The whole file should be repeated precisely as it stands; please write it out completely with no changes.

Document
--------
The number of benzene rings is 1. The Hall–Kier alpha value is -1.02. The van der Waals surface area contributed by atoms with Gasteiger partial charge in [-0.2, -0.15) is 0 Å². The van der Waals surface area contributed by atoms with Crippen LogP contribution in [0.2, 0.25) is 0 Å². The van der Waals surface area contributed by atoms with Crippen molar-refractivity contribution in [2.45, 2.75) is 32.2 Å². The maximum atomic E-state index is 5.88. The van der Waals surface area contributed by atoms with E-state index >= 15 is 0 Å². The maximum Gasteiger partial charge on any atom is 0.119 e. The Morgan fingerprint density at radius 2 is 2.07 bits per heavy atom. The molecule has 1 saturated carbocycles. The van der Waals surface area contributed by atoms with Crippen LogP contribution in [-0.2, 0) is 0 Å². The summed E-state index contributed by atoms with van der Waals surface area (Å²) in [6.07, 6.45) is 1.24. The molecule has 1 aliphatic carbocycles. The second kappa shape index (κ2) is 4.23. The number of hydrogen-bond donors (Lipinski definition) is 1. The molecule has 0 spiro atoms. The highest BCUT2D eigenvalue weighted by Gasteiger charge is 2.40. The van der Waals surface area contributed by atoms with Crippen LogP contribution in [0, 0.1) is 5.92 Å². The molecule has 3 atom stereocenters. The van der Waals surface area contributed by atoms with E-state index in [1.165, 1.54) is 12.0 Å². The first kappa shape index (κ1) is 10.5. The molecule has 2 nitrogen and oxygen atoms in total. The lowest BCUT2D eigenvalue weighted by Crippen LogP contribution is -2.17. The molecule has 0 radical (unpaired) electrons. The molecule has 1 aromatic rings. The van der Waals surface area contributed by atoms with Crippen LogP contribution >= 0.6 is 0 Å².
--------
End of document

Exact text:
The number of benzene rings is 1. The Hall–Kier alpha value is -1.02. The van der Waals surface area contributed by atoms with Gasteiger partial charge in [-0.2, -0.15) is 0 Å². The van der Waals surface area contributed by atoms with Crippen LogP contribution in [0.2, 0.25) is 0 Å². The van der Waals surface area contributed by atoms with Crippen molar-refractivity contribution in [2.45, 2.75) is 32.2 Å². The maximum atomic E-state index is 5.88. The van der Waals surface area contributed by atoms with E-state index >= 15 is 0 Å². The maximum Gasteiger partial charge on any atom is 0.119 e. The Morgan fingerprint density at radius 2 is 2.07 bits per heavy atom. The molecule has 1 saturated carbocycles. The van der Waals surface area contributed by atoms with Crippen LogP contribution in [-0.2, 0) is 0 Å². The summed E-state index contributed by atoms with van der Waals surface area (Å²) in [6.07, 6.45) is 1.24. The molecule has 1 aliphatic carbocycles. The second kappa shape index (κ2) is 4.23. The number of hydrogen-bond donors (Lipinski definition) is 1. The molecule has 0 spiro atoms. The highest BCUT2D eigenvalue weighted by Gasteiger charge is 2.40. The van der Waals surface area contributed by atoms with Crippen LogP contribution in [0, 0.1) is 5.92 Å². The molecule has 3 atom stereocenters. The van der Waals surface area contributed by atoms with E-state index in [1.165, 1.54) is 12.0 Å². The first kappa shape index (κ1) is 10.5. The molecule has 2 nitrogen and oxygen atoms in total. The lowest BCUT2D eigenvalue weighted by Crippen LogP contribution is -2.17. The molecule has 0 radical (unpaired) electrons. The molecule has 1 aromatic rings. The van der Waals surface area contributed by atoms with Crippen LogP contribution >= 0.6 is 0 Å².